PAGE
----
Since the insurgency began after Baghdad fell in spring 2003, 19,429 militants have been killed in clashes with coalition forces, statistics show. The numbers do not include enemy killed during the invasion.
The statistics, provided at USA TODAY's request, were retrieved from a coalition database that tracks "significant acts." Militants are identified in the database because they are linked to "hostile action," said Capt. Michael Greenberger, a Freedom of Information Act officer in Baghdad. There is no way to independently verify the data.
As of this morning, Icasualties.org is reporting a total of 3358 Coalition (non-Iraqi governmental) forces combat fatalities [data derived from here, accessed 9/27/07), and 4,101 total uniformed deaths. So Coalition (non IG) forces are inflicting a 5:1 to 6:1 kill ratio against all insurgent and militant groups over the past 4 years if we trust the US government data. Assuming we do trust the data to be reasonably accurate +/- e, and remembering that the early learning of the Mahdi Army in 2004 in Najaf contributed to a significant portion of the total militant body count, the Coalition forces are barely treading water with superior air power, artillery, armor, and medical facilities. Throw in the 7,500 or so Iraqi government security force fatalities, the insurgencies are trading 2:1.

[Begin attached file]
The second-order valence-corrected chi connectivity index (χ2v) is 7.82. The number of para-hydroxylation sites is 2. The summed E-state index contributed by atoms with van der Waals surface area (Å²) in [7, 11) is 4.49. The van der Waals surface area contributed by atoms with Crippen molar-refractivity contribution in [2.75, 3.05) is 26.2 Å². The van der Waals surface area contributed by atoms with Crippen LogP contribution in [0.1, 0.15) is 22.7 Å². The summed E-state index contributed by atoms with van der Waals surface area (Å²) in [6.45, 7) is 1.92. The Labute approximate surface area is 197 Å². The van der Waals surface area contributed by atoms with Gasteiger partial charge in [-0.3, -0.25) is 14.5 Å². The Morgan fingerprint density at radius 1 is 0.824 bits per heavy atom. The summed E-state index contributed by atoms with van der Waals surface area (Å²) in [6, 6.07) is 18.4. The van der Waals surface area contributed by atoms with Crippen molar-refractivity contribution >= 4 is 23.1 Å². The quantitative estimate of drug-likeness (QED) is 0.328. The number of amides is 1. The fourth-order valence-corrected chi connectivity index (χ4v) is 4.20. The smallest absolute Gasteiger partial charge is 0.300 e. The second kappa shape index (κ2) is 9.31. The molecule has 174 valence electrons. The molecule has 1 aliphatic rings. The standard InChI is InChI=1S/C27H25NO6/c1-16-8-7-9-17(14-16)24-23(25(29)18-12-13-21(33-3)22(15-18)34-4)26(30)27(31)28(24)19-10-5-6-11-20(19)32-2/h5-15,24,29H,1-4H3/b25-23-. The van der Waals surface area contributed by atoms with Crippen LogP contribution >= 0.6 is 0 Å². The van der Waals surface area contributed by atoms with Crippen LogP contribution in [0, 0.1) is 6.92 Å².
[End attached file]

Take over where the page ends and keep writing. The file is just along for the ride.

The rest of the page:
This has been a consistent ratio with some bouncing around and outlier months such as August 2004 when the Mahdi Army thought it would be a good idea for an ill trained light infantry urban guerrilla and mafia force to fight a pitched, set piece battle against two US heavy brigades. It is a fatality rate that the civilian supporters of the multiple insurgencies can absorb and easily replace from normal birthrate additions. This would have been true three years ago when the proportion of Sunni Arabs who believed it was justified to shoot at US forces was a fraction of today's near unamimous opinion within the Sunni Arab community, and it is more pronounced within certain Shi'ite Arab communities.